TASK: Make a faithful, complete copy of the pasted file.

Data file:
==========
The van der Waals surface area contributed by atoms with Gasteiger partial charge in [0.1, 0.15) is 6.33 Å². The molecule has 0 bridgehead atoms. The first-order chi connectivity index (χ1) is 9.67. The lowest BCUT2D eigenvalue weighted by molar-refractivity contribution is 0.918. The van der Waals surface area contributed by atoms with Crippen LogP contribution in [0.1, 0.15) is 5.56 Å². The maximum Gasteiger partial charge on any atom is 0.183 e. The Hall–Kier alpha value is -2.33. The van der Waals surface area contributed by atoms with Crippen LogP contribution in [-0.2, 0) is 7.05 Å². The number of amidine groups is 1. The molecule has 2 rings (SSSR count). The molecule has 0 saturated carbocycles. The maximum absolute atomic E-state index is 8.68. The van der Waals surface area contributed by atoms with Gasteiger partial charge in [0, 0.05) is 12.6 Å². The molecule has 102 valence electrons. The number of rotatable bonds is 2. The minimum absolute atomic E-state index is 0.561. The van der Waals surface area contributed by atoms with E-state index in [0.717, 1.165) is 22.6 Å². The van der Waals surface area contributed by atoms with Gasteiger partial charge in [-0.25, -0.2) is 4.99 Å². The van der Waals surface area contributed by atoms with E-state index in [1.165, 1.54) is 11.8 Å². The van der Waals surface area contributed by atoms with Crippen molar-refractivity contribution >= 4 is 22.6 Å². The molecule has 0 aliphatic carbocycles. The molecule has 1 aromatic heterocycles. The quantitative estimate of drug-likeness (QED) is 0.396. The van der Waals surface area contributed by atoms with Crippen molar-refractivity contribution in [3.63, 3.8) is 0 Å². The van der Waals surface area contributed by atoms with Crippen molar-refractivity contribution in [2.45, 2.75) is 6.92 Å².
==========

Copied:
The van der Waals surface area contributed by atoms with Gasteiger partial charge in [0.1, 0.15) is 6.33 Å². The molecule has 0 bridgehead atoms. The first-order chi connectivity index (χ1) is 9.67. The lowest BCUT2D eigenvalue weighted by molar-refractivity contribution is 0.918. The van der Waals surface area contributed by atoms with Crippen LogP contribution in [0.1, 0.15) is 5.56 Å². The maximum Gasteiger partial charge on any atom is 0.183 e. The Hall–Kier alpha value is -2.33. The van der Waals surface area contributed by atoms with Crippen LogP contribution in [-0.2, 0) is 7.05 Å². The number of amidine groups is 1. The molecule has 2 rings (SSSR count). The molecule has 0 saturated carbocycles. The maximum absolute atomic E-state index is 8.68. The van der Waals surface area contributed by atoms with Gasteiger partial charge in [0, 0.05) is 12.6 Å². The molecule has 102 valence electrons. The number of rotatable bonds is 2. The minimum absolute atomic E-state index is 0.561. The van der Waals surface area contributed by atoms with E-state index in [0.717, 1.165) is 22.6 Å². The van der Waals surface area contributed by atoms with Gasteiger partial charge in [-0.25, -0.2) is 4.99 Å². The van der Waals surface area contributed by atoms with E-state index in [1.165, 1.54) is 11.8 Å². The van der Waals surface area contributed by atoms with Crippen molar-refractivity contribution >= 4 is 22.6 Å². The molecule has 0 aliphatic carbocycles. The molecule has 1 aromatic heterocycles. The quantitative estimate of drug-likeness (QED) is 0.396. The van der Waals surface area contributed by atoms with Crippen molar-refractivity contribution in [3.63, 3.8) is 0 Å². The van der Waals surface area contributed by atoms with Crippen molar-refractivity contribution in [2.45, 2.75) is 6.92 Å².